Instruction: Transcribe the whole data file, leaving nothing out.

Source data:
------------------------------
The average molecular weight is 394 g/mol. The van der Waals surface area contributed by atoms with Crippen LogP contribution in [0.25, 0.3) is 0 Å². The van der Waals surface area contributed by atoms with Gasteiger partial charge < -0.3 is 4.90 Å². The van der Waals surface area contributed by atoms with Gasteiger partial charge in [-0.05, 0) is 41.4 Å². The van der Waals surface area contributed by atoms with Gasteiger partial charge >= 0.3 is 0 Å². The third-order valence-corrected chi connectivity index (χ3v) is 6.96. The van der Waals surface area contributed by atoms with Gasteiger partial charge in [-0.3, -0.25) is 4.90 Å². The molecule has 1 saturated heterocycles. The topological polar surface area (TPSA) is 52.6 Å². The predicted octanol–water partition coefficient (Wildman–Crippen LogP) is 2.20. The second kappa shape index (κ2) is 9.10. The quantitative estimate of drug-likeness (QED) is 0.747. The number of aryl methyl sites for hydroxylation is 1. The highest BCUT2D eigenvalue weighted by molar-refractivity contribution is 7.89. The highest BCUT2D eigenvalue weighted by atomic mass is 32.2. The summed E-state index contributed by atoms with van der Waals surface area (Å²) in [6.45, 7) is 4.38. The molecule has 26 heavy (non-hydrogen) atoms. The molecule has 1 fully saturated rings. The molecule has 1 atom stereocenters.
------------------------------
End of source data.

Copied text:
The average molecular weight is 394 g/mol. The van der Waals surface area contributed by atoms with Crippen LogP contribution in [0.25, 0.3) is 0 Å². The van der Waals surface area contributed by atoms with Gasteiger partial charge < -0.3 is 4.90 Å². The van der Waals surface area contributed by atoms with Gasteiger partial charge in [-0.05, 0) is 41.4 Å². The van der Waals surface area contributed by atoms with Gasteiger partial charge >= 0.3 is 0 Å². The third-order valence-corrected chi connectivity index (χ3v) is 6.96. The van der Waals surface area contributed by atoms with Gasteiger partial charge in [-0.3, -0.25) is 4.90 Å². The molecule has 1 saturated heterocycles. The topological polar surface area (TPSA) is 52.6 Å². The predicted octanol–water partition coefficient (Wildman–Crippen LogP) is 2.20. The second kappa shape index (κ2) is 9.10. The quantitative estimate of drug-likeness (QED) is 0.747. The number of aryl methyl sites for hydroxylation is 1. The highest BCUT2D eigenvalue weighted by molar-refractivity contribution is 7.89. The highest BCUT2D eigenvalue weighted by atomic mass is 32.2. The summed E-state index contributed by atoms with van der Waals surface area (Å²) in [6.45, 7) is 4.38. The molecule has 26 heavy (non-hydrogen) atoms. The molecule has 1 fully saturated rings. The molecule has 1 atom stereocenters.